Texas’ Republican legislators remain divided on a series of immigration measures. Attempts to pass bills in both the House and Senate have met with gridlock amid a divide between hardline conservatives and its more moderate GOP members.
The state’s moderate Republicans say harsh immigration crackdowns are unnecessarily divisive and could alienate Hispanic voters from the GOP, the Dallas Morning News reported. But tea party Republicans accused their compatriots of being too lenient on measures that would bolster border security. Just five weeks remain in the legislative session, so Republicans must act face to pass any policy changes.
“We just don’t have the time in 140 days to deal with the big-ticket issues and also pander to a small percentage of movement conservatives,” state Rep. Jason Villalba told the Dallas Morning News.
A series of Texas Senate bills that would prevent undocumented students from receiving cheaper in-state college tuition, roll back “sanctuary city” restrictions that keep police from questioning individuals they stop about their immigration status and allow authorities in neighboring states to jointly implement federal immigration measures have yet to pass. In the state House of Representatives, proposals on college tuition rates and “sanctuary cities” have met similar resistance.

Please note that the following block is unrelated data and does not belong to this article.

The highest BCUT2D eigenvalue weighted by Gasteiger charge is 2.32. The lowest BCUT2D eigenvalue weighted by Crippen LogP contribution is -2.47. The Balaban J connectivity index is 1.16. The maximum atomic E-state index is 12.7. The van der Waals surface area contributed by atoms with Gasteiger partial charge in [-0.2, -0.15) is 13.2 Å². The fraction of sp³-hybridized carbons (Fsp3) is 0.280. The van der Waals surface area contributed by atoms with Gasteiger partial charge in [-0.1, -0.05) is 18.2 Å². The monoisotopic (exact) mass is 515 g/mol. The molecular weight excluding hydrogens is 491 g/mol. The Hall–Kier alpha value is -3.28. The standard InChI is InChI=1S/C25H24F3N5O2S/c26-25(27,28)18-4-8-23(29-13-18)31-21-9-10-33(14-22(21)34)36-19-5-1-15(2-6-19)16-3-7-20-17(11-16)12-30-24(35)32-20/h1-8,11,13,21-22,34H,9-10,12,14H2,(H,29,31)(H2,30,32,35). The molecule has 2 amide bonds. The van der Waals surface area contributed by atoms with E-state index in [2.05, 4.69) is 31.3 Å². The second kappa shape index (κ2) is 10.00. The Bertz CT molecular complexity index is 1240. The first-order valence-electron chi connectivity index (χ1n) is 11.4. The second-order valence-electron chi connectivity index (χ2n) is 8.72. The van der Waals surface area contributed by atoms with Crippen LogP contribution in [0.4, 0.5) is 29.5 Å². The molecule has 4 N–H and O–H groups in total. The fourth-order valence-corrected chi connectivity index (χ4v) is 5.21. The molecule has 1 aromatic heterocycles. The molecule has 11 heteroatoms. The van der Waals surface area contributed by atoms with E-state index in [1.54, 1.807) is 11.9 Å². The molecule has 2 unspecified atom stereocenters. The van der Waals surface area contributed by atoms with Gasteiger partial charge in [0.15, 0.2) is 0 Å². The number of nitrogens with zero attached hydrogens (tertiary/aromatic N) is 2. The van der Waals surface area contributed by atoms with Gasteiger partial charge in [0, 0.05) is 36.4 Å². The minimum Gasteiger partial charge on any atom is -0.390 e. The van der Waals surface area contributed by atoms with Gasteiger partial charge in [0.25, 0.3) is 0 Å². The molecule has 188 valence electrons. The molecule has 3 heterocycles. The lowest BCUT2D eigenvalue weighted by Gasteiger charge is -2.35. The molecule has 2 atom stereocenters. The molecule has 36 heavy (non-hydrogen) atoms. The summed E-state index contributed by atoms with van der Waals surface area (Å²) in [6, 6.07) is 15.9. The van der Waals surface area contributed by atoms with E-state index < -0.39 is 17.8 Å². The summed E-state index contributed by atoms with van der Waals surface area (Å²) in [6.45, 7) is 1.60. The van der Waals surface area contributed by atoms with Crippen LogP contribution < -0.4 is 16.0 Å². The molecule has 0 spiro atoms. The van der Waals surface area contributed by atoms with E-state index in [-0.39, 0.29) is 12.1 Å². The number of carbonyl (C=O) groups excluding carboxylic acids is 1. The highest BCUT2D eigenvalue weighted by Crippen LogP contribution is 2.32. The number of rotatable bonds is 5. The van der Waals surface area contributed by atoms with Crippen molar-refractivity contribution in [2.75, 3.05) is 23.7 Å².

The infighting among state Republicans occurs as a Texas-led coalition of 26 states remains locked in a legal battle with the U.S. Justice Department over President Barack Obama’s attempt in November to exercise executive authority to shield millions of illegal immigrants from deportation. A federal district judge in Texas, Andrew Hanen, issued an injunction earlier this year that blocked the Obama administration from implementing its immigration plan.
A federal appeals court in New Orleans has yet to decide if it will lift the injunction after an April 17 hearing on the issue. A decision is expected by June, according to the New York Times.